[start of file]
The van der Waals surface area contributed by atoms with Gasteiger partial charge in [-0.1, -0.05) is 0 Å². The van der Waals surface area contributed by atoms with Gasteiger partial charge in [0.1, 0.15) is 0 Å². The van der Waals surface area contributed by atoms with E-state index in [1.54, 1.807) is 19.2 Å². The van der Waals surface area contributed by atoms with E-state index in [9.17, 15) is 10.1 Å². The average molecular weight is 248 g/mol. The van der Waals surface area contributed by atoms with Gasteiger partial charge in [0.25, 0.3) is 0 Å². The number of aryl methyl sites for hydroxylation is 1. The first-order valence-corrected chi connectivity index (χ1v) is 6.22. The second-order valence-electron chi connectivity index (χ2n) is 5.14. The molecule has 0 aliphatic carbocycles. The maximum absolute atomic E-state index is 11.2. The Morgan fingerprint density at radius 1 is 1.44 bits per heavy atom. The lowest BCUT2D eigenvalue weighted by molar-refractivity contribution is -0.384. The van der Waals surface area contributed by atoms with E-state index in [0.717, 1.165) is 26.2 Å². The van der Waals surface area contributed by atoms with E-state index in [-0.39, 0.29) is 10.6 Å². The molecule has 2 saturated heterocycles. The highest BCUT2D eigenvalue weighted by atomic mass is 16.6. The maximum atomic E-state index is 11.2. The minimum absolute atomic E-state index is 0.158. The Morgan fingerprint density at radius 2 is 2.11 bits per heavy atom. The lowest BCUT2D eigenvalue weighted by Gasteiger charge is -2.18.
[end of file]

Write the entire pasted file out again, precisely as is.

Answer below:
The van der Waals surface area contributed by atoms with Gasteiger partial charge in [-0.1, -0.05) is 0 Å². The van der Waals surface area contributed by atoms with Gasteiger partial charge in [0.1, 0.15) is 0 Å². The van der Waals surface area contributed by atoms with E-state index in [1.54, 1.807) is 19.2 Å². The van der Waals surface area contributed by atoms with E-state index in [9.17, 15) is 10.1 Å². The average molecular weight is 248 g/mol. The van der Waals surface area contributed by atoms with Gasteiger partial charge in [0.25, 0.3) is 0 Å². The number of aryl methyl sites for hydroxylation is 1. The first-order valence-corrected chi connectivity index (χ1v) is 6.22. The second-order valence-electron chi connectivity index (χ2n) is 5.14. The molecule has 0 aliphatic carbocycles. The maximum absolute atomic E-state index is 11.2. The Morgan fingerprint density at radius 1 is 1.44 bits per heavy atom. The lowest BCUT2D eigenvalue weighted by molar-refractivity contribution is -0.384. The van der Waals surface area contributed by atoms with E-state index in [0.717, 1.165) is 26.2 Å². The van der Waals surface area contributed by atoms with E-state index in [-0.39, 0.29) is 10.6 Å². The molecule has 2 saturated heterocycles. The highest BCUT2D eigenvalue weighted by atomic mass is 16.6. The maximum atomic E-state index is 11.2. The minimum absolute atomic E-state index is 0.158. The Morgan fingerprint density at radius 2 is 2.11 bits per heavy atom. The lowest BCUT2D eigenvalue weighted by Gasteiger charge is -2.18.